Sunday, August 9, 2009

Pressure build-up during CO2 storage in partially confined aquifers

YagnaDeepika Orugantia and Steven L. Bryant

"As the number or proximity of faults increases, the injectivity decreases slightly. In contrast to injectivity, contours of elevated pressures are sensitive to faults. They extend farther as the number or proximity of faults increases, increasing the area of influence and thus the risk of failure (seal fracture, fault activation) significantly. Thus well placement relative to known faults is an important design consideration. The effect of aquifer depth on pressure build-up due to injection is also investigated. The variation of fluid viscosity with pressure and temperature (brine viscosity is much more sensitive than CO2 viscosity) is the dominant effect on injectivity and pressure build-up. An important overall message is that contours of elevated pressure extend much farther into the aquifer than the CO2 plume itself. Thus risk assessment that focuses exclusively on CO2 may underestimate actual project risk."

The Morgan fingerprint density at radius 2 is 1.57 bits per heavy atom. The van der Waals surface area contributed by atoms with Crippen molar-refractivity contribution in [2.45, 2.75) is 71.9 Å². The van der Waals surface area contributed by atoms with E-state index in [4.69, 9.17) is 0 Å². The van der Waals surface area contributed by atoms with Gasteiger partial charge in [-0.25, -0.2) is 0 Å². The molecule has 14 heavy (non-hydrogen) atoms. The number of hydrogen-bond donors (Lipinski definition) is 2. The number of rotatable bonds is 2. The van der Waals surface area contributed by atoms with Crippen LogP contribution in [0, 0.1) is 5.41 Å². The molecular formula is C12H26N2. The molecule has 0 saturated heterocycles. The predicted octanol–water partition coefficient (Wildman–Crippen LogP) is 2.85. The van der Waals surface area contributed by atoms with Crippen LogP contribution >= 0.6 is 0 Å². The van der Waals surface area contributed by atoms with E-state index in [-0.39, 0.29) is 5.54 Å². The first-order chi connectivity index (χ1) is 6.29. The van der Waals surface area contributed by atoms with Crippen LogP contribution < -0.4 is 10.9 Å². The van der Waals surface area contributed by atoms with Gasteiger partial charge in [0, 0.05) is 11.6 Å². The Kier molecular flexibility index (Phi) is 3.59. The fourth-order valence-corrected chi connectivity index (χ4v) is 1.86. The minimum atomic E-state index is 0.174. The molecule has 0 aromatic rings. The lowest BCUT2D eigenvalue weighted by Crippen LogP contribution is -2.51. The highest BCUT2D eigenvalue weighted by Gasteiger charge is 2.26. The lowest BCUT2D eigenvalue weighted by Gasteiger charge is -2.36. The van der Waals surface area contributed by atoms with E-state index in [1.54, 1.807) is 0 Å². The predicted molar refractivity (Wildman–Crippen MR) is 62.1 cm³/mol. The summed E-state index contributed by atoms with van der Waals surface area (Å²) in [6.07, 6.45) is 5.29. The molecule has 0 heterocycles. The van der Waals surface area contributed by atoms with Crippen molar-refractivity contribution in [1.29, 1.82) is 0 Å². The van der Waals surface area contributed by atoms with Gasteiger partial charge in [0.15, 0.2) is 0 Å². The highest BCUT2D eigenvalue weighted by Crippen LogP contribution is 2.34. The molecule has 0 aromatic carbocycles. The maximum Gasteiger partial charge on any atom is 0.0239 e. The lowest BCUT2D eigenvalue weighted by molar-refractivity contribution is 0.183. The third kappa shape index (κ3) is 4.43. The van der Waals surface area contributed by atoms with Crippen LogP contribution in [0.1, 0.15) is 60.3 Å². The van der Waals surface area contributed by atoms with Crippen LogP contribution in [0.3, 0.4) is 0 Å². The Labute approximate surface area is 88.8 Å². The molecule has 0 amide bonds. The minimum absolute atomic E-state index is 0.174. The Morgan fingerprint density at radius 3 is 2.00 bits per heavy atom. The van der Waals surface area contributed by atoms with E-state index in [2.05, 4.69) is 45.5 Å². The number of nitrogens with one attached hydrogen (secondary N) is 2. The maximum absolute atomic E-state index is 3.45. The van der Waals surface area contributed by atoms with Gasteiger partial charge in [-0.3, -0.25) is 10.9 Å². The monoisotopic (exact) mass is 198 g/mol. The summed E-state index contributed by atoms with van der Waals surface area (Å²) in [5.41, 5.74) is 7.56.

The link to this abstract is here